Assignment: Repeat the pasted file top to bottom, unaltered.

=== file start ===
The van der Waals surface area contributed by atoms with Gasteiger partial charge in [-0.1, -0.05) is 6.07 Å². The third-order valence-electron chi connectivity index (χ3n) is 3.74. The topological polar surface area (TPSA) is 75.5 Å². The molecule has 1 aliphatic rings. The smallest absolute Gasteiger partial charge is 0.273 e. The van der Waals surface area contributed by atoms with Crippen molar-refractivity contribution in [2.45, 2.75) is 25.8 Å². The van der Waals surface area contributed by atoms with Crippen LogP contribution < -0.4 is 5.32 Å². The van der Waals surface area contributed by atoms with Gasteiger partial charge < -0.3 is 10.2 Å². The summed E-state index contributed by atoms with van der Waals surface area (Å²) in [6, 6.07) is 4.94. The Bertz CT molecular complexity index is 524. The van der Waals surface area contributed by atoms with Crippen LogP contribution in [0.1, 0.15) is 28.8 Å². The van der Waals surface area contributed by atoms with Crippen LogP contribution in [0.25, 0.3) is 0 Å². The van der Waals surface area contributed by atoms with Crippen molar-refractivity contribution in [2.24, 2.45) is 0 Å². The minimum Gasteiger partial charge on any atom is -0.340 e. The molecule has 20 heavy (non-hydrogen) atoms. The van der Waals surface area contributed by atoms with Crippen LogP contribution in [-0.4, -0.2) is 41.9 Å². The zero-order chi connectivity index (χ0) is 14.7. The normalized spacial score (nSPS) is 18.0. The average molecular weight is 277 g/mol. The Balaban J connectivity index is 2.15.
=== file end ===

The van der Waals surface area contributed by atoms with Gasteiger partial charge in [-0.1, -0.05) is 6.07 Å². The third-order valence-electron chi connectivity index (χ3n) is 3.74. The topological polar surface area (TPSA) is 75.5 Å². The molecule has 1 aliphatic rings. The smallest absolute Gasteiger partial charge is 0.273 e. The van der Waals surface area contributed by atoms with Crippen molar-refractivity contribution in [2.45, 2.75) is 25.8 Å². The van der Waals surface area contributed by atoms with Crippen LogP contribution < -0.4 is 5.32 Å². The van der Waals surface area contributed by atoms with Gasteiger partial charge < -0.3 is 10.2 Å². The summed E-state index contributed by atoms with van der Waals surface area (Å²) in [6, 6.07) is 4.94. The Bertz CT molecular complexity index is 524. The van der Waals surface area contributed by atoms with Crippen LogP contribution in [0.1, 0.15) is 28.8 Å². The van der Waals surface area contributed by atoms with Crippen LogP contribution in [0.25, 0.3) is 0 Å². The van der Waals surface area contributed by atoms with Crippen molar-refractivity contribution in [2.24, 2.45) is 0 Å². The minimum Gasteiger partial charge on any atom is -0.340 e. The molecule has 20 heavy (non-hydrogen) atoms. The van der Waals surface area contributed by atoms with Crippen LogP contribution in [-0.4, -0.2) is 41.9 Å². The zero-order chi connectivity index (χ0) is 14.7. The normalized spacial score (nSPS) is 18.0. The average molecular weight is 277 g/mol. The Balaban J connectivity index is 2.15.